27 Mar 2019
Fulfilling Their Promise
How retired automobile executive Susan Schooner is helping young women reach their potential—and how that work has helped her find herselfby Maureen Harmon
Photo by Debra Somerville
The founding of Girls Group began in 2003 with a single handwritten question pulled from a box.
A group of middle school girls had scribbled questions onto scraps of paper and dropped them into the box to prompt discussions. The young women were sitting with a group of new mentors, including Susan Schooner (MBA 1983) and a group of social work students who were all working at two nonprofits—the Women’s Center and the Peace Neighborhood Center—in Ann Arbor, Michigan. The questions: “Why do men rape young girls?” and “Why don’t they rape women their own age?”
“That was completely mind-blowing to me,” says Schooner, who was a board member for the Women’s Center at the time. She had the idea in her head that mentorship meant book discussions, journaling, hiking, talking about dating, and shooting the breeze—not questions that would shake her to her core. She turned to the social work students and asked, “How are we going to fix this?” Their answer: “We’re not here to fix problems. We’re here to provide a safe environment to talk about problems.”
Schooner was floored. As a former high-ranking executive in the automobile industry, she was used to taking a problem and solving it. But the frank discussion about a very complicated and sensitive social issue with no easy answer was new to her. And to see the young girls who were affected by it was humbling.
“Up until then, I thought I was a smart person,” says Schooner, whose lengthy career was spent primarily at Chrysler and Textron. “I was well-educated, well-traveled, made a lot of money, had a good career, and [then I had] this realization that I really knew absolutely nothing that was meaningful.”
What Schooner saw in these young women was promise and a world that wasn’t affording them the same opportunities she had enjoyed growing up. So that same year, she took her own money and launched Girls Group, an organization designed to economically and emotionally support middle and high school girls in the area. The goal was to help them become first-generation college graduates and, perhaps more important, to believe that they had the ability and the smarts to get there.
What started as one woman hoping to mentor a few young women is now a staff of 11, with a dozen social work interns from Eastern Michigan University, Wayne State and the University of Michigan; both part-time and contract staff; numerous volunteers; and 16 board members who do a lot of hands-on work. Today, Girls Group facilitates 15 weekly programs within the public schools. Schooner still fulfills her original dreams of mentorship through book clubs, discussion groups, and adventure clubs, but Girls Group also offers an intensive college prep program that includes college tours, SAT and ACT prep courses, and scholarship opportunities, as well as Women of Purpose, a program created for women who have graduated high school and are now in a position to mentor the next generation. Over the last 15 years, Girls Group has worked with 500 young women, many of whom now serve as mentors themselves.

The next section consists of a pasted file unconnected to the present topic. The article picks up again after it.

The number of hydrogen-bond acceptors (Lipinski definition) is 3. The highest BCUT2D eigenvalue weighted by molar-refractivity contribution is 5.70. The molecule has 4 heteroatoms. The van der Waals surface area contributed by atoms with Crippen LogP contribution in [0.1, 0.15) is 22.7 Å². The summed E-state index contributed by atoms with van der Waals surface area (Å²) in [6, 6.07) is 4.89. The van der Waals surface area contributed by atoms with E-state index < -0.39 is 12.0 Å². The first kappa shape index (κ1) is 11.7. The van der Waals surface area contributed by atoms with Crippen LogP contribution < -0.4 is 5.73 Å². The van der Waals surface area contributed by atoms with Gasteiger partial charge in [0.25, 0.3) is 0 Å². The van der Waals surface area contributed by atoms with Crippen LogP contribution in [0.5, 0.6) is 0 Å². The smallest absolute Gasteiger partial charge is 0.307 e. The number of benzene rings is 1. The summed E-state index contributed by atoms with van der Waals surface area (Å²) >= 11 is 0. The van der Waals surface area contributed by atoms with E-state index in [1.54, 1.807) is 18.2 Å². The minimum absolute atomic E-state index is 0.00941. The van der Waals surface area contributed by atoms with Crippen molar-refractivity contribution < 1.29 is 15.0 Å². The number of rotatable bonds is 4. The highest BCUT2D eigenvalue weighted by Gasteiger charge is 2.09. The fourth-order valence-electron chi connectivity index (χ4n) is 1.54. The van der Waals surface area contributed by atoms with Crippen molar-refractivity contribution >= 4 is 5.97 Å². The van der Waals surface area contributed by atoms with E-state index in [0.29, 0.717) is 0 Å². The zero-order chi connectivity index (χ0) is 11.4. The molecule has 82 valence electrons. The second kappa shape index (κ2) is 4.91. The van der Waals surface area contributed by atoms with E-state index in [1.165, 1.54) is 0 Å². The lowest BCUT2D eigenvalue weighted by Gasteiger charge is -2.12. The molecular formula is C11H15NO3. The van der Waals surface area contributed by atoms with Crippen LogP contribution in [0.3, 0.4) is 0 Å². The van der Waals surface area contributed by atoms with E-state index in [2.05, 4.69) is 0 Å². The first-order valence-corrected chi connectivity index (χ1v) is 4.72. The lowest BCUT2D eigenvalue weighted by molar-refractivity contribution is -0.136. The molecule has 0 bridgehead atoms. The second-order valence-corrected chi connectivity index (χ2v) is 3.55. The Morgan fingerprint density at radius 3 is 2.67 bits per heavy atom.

Photo courtesy of Susan Schooner
While Girls Group was created for the youth of the area so that they might develop character, leadership skills, and self-confidence, Schooner finds she’s grown personally as well. Her leadership qualities were obvious, having used her business acumen to build a financially stable organization, but she didn’t have emotional range. So she started by depending on her staff to help her temper her corporate mentality, which she admits at times lacked empathy.
“At the age of 50, I had never once cried in my life,” she says. “By then, I'd had breast cancer three times and my mother was dead—I hadn't cried through any of that. Girls Group is all about accessing emotions and learning to love yourself; and if you love yourself, then you can love other people and take bigger chances.”
Since starting Girls Group, she’s actually cried—a big step for a woman who has approached her entire life with a “get it done” attitude. And when she did shed those tears for her mom, it was the mothers of her Girls Group students who comforted her. “That's just a huge part of what this journey has been about,” says Schooner. “I was a super smart, super hardworking kid that didn't deal with emotions or feelings. I just got stuff done, and I got stuff done really well. I wasn't the most nurturing touchy-feely boss, and it worked until I realized that there were so many other skill sets that I needed to access.”
Schooner knows women and society will continue to deal with tough issues like the question she faced 15 years ago in her first mentorship role—but she also knows Girls Group is giving these young women the tools and guidance to navigate their futures in a complicated world through education and emotional well-being. And while she still can’t answer that question posed to her back in 2003, she works to build up strong women who can continue to address it and provide safe spaces for the next generation to talk about it.
Schooner can’t possibly develop a personal relationship with all 500 of Girls Group’s women, as much as she would like to—but she’s particularly proud of the successes of those first groups of women, one of whom has followed in her footsteps. Today that once-shy student, who was teased in school for working hard, is now mentoring others, presenting to big audiences, and earning a significant income at Ford.
“Today she owns her power,” says Schooner, “and it is very cool.”
Class of MBA 1983, Section E